ABORTED: ManiaCult




BRUTAL DEATH METAL: Aborted is back with ManiaCult, an album that continues the band’s technical and brutal sound. While some songs are throwbacks to older material and others are more experimental, ManiaCult is a solid album.

Starting off with the short but intense intro “Verderf,” Sven de Caluwe’s vocals are more atrocious than ever and the bass drum is loud. This leads into the title track, which sounds like good ol’ classic Aborted—barbaric and technical, with ruthless riffing and Ken Bedene’s inhuman drumming. Joe Badolato of Fit for an Autopsy makes a guest appearance, and there are breakdown-like parts in “ManiaCult” that some Aborted fans might not dig, but the rest of the song is awesome.

“Impetus Odi” is another single and one of the most substantial songs on the album. Monstrous with crazy slam parts as well as insane technicality, the track is completely unpredictable, leaving the listener on edge the entire time. Caluwe’s vocals sound evil, and the band puts its complete skill into this song. “Impetus Odi” does have some experimentation, but it’s also the song that sounds most like the band’s older material.

It’s commendable when a band branches off, but Aborted went a little too far on “Portal to Vacuity.” The song is very dark, powerful, moves in various directions, and the opening is very simple, but then it explodes into a cacophony of brutality. Caluwe’s versatile vocals add many highs and melodic parts, but the effects that occur halfway through the song feel out of place. Towards the end “Portal to Vacuity” does become more brutal and there is a seriously sick solo.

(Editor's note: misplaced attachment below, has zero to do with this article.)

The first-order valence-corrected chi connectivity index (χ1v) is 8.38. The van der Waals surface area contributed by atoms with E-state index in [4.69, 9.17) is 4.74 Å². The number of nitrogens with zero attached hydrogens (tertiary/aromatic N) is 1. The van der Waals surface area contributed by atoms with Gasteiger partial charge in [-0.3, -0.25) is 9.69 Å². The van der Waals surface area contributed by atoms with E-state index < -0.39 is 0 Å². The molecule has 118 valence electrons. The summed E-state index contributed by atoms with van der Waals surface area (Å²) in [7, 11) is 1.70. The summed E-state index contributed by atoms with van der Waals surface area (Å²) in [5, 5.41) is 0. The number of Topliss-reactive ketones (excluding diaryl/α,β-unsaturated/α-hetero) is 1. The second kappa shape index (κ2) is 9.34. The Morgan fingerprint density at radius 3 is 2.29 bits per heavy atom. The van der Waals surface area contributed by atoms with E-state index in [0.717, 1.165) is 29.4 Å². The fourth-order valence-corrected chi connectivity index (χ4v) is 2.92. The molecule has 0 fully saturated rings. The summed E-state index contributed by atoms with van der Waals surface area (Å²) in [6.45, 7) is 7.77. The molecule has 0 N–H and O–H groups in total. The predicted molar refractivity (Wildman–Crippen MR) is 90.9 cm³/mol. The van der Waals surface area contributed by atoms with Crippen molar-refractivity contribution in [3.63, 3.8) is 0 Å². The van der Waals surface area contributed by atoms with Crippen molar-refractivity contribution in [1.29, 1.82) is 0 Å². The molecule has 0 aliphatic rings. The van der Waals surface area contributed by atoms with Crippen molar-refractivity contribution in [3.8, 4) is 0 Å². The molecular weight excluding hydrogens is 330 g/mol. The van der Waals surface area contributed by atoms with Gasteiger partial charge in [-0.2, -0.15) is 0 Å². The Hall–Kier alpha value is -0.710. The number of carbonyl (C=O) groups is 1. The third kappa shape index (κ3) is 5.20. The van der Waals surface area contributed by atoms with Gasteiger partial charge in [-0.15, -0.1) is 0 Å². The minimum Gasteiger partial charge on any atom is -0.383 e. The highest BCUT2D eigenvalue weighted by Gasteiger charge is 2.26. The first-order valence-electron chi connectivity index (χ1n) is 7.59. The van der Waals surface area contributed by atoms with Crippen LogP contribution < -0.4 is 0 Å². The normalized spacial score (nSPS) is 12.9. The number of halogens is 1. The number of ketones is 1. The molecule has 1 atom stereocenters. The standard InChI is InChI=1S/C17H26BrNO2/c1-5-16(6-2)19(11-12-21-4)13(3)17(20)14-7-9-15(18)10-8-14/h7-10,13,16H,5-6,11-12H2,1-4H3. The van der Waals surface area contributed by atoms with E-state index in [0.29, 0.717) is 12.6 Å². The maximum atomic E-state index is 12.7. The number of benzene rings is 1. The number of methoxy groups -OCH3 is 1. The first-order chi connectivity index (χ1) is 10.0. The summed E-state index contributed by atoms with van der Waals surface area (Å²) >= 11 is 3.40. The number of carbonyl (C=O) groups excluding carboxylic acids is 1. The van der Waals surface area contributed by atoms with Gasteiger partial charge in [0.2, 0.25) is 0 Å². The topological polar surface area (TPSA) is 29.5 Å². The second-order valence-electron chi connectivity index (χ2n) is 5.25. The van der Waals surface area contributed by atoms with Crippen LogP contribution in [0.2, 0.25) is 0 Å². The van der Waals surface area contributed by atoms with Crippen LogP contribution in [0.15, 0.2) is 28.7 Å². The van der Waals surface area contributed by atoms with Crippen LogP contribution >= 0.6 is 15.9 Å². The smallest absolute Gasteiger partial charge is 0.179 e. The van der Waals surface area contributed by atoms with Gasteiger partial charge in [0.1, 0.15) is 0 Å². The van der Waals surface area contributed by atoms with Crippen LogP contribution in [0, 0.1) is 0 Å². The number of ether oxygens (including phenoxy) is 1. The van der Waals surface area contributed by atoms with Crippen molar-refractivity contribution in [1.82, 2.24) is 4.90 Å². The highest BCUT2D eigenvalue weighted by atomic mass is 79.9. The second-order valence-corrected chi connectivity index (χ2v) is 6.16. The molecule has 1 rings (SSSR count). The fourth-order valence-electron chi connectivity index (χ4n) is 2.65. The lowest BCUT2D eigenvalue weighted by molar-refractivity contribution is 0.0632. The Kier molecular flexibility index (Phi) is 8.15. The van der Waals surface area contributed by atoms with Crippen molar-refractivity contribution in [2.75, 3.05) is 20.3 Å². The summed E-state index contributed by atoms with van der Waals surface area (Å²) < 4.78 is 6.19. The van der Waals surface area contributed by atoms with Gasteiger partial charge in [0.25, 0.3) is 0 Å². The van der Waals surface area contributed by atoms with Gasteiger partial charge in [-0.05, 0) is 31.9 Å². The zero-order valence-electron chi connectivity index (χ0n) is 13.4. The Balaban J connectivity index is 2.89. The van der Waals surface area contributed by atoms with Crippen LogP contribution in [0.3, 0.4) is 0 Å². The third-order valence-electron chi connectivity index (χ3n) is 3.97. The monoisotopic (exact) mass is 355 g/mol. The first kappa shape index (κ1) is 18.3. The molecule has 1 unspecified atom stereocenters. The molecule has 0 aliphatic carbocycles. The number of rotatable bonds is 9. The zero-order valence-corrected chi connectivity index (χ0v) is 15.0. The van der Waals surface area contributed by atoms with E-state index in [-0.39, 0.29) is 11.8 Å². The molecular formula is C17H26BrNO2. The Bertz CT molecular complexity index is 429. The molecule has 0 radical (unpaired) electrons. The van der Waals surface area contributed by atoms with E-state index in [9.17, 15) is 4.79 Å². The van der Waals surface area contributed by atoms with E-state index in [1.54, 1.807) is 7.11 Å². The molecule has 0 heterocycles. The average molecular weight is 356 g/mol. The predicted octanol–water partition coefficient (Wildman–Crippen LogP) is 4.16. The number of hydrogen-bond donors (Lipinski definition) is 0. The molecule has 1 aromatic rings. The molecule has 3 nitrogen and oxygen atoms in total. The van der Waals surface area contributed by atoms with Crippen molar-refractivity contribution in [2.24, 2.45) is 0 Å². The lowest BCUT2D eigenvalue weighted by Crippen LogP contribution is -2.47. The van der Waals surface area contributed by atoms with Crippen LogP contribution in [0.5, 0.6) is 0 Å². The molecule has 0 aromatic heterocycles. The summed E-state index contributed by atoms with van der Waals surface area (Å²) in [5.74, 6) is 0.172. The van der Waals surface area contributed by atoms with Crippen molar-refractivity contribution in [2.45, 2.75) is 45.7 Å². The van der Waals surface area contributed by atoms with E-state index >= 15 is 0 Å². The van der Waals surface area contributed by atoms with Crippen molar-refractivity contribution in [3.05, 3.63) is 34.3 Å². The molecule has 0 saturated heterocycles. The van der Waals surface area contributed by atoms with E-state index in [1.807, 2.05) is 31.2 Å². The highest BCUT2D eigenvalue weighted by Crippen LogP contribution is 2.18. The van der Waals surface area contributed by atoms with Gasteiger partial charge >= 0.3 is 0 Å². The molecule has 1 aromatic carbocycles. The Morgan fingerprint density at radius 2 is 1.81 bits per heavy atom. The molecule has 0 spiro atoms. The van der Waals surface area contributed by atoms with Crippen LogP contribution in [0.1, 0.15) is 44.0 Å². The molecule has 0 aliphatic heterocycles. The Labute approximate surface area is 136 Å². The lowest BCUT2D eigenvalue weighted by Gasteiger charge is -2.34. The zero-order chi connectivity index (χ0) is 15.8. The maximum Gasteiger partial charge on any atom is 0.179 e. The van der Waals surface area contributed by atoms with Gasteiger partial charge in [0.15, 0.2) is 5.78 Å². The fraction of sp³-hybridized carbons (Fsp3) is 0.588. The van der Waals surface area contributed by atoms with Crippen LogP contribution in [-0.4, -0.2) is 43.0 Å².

From start to finish, “Dementophobia” is extremely heavy and takes a trip back to their older material. The playing is complex, but everything is very quick, with the changes brief and the solo blowing up fast. Other than Caluwe’s high-pitched growls, this track is definitely an ode to Archaic Abattoir era material.

“Drag Me to Hell” is the perfect opening song for a live set. The guitar intro is slow and progressively gets more brutal, and one of the best aspects of this song is the creativity. “Drag Me to Hell” definitely stands out from Aborted’s discography in a good way. As opposed to the typical blood and guts, “Drag Me to Hell” goes in and out of slow and extreme, with Filip Danielsson of Humanity’s Last Breath making an amazing vocal appearance.

The album ends with “I Prediletti: The Folly of the Gods,” and it’s practically flawless. Caluwe’s classic vocals reign over insane riffing and drumming, with a very dark and devilish tone. Pair this with dexterous soloing and Bedene’s expert drumming, and you have a recipe for success.

Aborted packs a lot into ManiaCult. Mixing new and familiar sounds while maintaining the band’s technicality makes this one of their densest albums yet. ~ Stephanie Jensen